QAnon conspiracy theorist, antisemite, and failed congressional candidate Lauren Witzke suggested that the Uvalde mass shooting was a false flag operation intended to “change the public narrative” around Texas’ politics because “Hispanics are starting to lean more conservative and these people are crazy, midterms are coming up.”

    On May 27, QAnon influencer Jordan Sather proclaimed that it looks like the event was “orchestrated.”

    Why This Matters

    Right-wing media has a long history of claiming that acts of violence are false flags orchestrated by the federal government and outside forces. Conspiracy theorists often suggest that fabricated attacks are a tool the opposition uses to drive their own political agenda and shape the narrative around a certain topic.

    Extremists also use these “false flag” tragedies and events to distract from their culpability in problems like the proliferation of white supremacy or the gun control impasse, and to push their audiences further from reality. Some right-wing media figures have a history of using lies and conspiracy theories about these tragic events to attack and harass mass shooting survivors and their families. Survivors from both the Parkland and Sandy Hook shootings became victims again when conspiracy theorists spread debunked claims about these traumatic incidents.

    Reprinted with permission from Media Matters.

    Steve Bannon

    Bannon Promotes GOP Candidates Charged With Sexual Misconduct

    Former Trump White House chief strategist Steve Bannon hosted 2022 Nebraska gubernatorial candidate Charles Herbster on his podcast after eight women accused him of sexual misconduct, including a GOP state senator.

    On the April 19 edition of his show, War Room: Pandemic, Bannon invited Herbster to discredit the reports of sexual misconduct.

    Steve Bannon platforms Nebraska gubernatorial candidate Charles Herbster after eight reports of alleged sexual misconduct

    Steve Bannon platforms Nebraska gubernatorial candidate Charles Herbster after eight reports of alleged sexual misconductwww.mediamatters.org

    During the interview, Bannon set up Herbster to suggest that the current Governor of Nebraska, Pete Ricketts, was behind the allegations.

    Bannon asked, “Do you think the Governor Ricketts is in back of this?”

    Herbster responded, “There’s no question in my mind about it. He is in back of this.”

    Published with permission from Media Matters for American.

    Steve Bannon’s 'War Room' Podcast Is Platform For QAnon Propaganda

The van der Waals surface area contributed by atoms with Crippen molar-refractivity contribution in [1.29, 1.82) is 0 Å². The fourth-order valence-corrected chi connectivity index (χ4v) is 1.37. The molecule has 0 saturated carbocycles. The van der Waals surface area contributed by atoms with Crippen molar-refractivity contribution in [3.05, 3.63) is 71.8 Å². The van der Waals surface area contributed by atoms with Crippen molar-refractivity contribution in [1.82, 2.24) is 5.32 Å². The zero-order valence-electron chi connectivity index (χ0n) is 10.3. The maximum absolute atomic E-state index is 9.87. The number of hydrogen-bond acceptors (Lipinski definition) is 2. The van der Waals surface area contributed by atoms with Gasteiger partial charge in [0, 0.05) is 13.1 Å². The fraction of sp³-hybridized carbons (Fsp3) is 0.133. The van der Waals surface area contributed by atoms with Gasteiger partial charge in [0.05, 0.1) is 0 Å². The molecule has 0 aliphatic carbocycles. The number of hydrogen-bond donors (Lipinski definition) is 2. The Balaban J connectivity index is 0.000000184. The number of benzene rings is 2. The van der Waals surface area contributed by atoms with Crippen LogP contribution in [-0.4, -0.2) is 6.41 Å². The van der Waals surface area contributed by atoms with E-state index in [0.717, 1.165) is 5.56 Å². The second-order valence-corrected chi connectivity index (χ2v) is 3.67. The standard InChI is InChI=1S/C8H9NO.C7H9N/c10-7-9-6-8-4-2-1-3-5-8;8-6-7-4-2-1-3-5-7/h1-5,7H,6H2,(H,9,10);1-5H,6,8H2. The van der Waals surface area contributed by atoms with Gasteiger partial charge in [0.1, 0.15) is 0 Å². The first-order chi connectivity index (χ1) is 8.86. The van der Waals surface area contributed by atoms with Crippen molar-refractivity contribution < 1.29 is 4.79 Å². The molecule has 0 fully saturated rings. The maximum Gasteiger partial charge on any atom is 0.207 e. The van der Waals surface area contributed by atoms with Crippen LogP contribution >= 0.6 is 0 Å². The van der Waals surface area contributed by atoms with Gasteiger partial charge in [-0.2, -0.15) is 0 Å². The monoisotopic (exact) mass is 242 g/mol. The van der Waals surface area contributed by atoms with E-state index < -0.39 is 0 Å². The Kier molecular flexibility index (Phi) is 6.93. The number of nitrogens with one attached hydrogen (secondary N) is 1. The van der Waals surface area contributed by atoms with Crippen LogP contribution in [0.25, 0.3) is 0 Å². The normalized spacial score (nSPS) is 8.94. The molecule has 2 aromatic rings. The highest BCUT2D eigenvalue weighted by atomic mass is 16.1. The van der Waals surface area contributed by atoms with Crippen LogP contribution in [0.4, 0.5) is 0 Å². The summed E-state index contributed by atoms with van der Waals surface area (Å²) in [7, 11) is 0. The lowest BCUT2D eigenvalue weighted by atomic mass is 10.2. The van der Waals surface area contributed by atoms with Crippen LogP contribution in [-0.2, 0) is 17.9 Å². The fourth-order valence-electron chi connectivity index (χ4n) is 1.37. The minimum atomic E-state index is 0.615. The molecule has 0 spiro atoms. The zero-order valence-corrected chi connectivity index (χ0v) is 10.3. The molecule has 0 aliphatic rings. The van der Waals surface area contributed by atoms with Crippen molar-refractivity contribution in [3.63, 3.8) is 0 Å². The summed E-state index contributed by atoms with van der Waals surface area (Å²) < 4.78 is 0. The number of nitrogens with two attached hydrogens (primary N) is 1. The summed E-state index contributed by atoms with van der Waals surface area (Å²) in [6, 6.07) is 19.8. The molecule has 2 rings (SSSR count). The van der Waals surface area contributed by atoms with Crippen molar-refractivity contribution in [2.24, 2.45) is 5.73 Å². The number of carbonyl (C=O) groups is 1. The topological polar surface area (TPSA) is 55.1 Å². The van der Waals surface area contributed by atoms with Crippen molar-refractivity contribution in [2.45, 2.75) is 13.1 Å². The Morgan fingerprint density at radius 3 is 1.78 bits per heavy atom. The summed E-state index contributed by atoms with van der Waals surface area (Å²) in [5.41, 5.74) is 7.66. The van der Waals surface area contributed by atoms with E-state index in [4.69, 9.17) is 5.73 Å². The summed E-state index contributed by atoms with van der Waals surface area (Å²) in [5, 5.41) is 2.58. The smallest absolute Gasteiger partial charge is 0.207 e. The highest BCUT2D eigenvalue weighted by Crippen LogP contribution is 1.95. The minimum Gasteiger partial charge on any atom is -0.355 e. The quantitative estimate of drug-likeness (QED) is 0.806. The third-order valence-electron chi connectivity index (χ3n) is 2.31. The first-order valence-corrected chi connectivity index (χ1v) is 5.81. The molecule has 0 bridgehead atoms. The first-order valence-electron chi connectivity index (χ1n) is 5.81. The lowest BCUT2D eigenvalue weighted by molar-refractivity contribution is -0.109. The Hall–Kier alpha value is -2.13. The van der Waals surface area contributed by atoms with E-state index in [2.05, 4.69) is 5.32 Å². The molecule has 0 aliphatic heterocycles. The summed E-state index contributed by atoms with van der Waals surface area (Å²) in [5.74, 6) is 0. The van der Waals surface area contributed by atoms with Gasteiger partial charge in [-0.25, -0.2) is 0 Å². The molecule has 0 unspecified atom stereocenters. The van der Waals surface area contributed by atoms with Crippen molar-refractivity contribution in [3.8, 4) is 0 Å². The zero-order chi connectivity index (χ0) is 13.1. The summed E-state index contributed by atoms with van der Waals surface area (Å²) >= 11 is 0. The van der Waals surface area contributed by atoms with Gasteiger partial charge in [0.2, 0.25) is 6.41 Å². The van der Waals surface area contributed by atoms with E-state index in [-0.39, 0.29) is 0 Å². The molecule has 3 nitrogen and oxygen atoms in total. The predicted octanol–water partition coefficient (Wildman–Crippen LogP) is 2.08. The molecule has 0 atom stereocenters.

Steve Bannon’s 'War Room' Podcast Is Platform For QAnon Propaganda

    Reprinted with permission from Media Matters

    Former Trump adviser Steve Bannon's podcast, War Room: Pandemic, is a deceptive showcase for the QAnon conspiracy theory.

    With its conspiratorial nature, calls for revolution and violence, and overwhelming number of QAnon-connected guests and co-hosts, the podcast mirrors other QAnon programming.

    Bannon's podcast is broadcast by Real America's Voice, a far-right news site that also has a history of propagating QAnon content. Streaming platforms that host the show – including Apple Podcasts, Google Podcasts, and ViacomCBS' PlutoTV – are dispensing a program closely connected to the dangerous QAnon conspiracy theory.

    Apple Podcasts has delisted dangerous conspiracy theory content in the past, including Alex Jones' Infowars. According to ProPublica, Apple Podcasts has declined to comment on why the company continues to list Bannon's show while it seemingly violates its terms of service against "harmful or objectionable content."

    The former Trump adviser started toying around with the conspiracy theory publicly on his show in October 2020, describing QAnon as "the elephant in the room" and claiming it "at least appears directionally to be correct."

    STEVE BANNON (HOST): This is the elephant in the room. The elephant in the room is this QAnon thing that's been out there.

    The elephant in the room is, people say they're crazy, I'm just leaving that -- put a pin in it. But when they look at the facts of this, how are they not, at least an aspect of their argument, at least appears directionally to be correct.

    After QAnon adherents and other Trump supporters stormed the Capitol on January 6, Bannon attempted to distance himself from the conspiracy theory by labeling it an "FBI psyop."